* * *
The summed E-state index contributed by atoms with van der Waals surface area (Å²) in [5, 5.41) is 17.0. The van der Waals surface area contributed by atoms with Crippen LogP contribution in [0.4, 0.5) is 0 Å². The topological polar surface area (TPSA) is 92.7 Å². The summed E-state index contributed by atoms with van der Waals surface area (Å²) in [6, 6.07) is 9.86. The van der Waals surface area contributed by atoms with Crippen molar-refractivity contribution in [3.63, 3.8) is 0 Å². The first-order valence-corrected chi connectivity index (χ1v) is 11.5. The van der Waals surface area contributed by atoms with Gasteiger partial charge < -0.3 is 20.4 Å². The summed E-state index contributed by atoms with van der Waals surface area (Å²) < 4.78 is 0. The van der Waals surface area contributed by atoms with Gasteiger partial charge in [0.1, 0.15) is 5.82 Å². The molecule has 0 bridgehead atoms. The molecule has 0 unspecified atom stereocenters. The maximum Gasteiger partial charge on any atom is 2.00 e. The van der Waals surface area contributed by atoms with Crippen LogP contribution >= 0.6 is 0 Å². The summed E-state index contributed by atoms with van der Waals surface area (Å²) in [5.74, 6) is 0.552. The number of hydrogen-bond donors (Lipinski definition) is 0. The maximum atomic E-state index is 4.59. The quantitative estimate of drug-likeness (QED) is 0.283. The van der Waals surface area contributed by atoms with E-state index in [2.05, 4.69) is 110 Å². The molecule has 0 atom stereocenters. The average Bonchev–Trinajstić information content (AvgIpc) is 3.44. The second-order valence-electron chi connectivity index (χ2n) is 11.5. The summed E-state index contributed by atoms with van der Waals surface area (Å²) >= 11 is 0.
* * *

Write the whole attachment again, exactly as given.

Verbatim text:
The summed E-state index contributed by atoms with van der Waals surface area (Å²) in [5, 5.41) is 17.0. The van der Waals surface area contributed by atoms with Crippen LogP contribution in [0.4, 0.5) is 0 Å². The topological polar surface area (TPSA) is 92.7 Å². The summed E-state index contributed by atoms with van der Waals surface area (Å²) in [6, 6.07) is 9.86. The van der Waals surface area contributed by atoms with Crippen molar-refractivity contribution in [3.63, 3.8) is 0 Å². The first-order valence-corrected chi connectivity index (χ1v) is 11.5. The van der Waals surface area contributed by atoms with Gasteiger partial charge < -0.3 is 20.4 Å². The summed E-state index contributed by atoms with van der Waals surface area (Å²) < 4.78 is 0. The van der Waals surface area contributed by atoms with Gasteiger partial charge in [0.1, 0.15) is 5.82 Å². The molecule has 0 bridgehead atoms. The molecule has 0 unspecified atom stereocenters. The maximum Gasteiger partial charge on any atom is 2.00 e. The van der Waals surface area contributed by atoms with Crippen LogP contribution >= 0.6 is 0 Å². The summed E-state index contributed by atoms with van der Waals surface area (Å²) in [5.74, 6) is 0.552. The number of hydrogen-bond donors (Lipinski definition) is 0. The maximum atomic E-state index is 4.59. The quantitative estimate of drug-likeness (QED) is 0.283. The van der Waals surface area contributed by atoms with E-state index in [2.05, 4.69) is 110 Å². The molecule has 0 atom stereocenters. The average Bonchev–Trinajstić information content (AvgIpc) is 3.44. The second-order valence-electron chi connectivity index (χ2n) is 11.5. The summed E-state index contributed by atoms with van der Waals surface area (Å²) >= 11 is 0.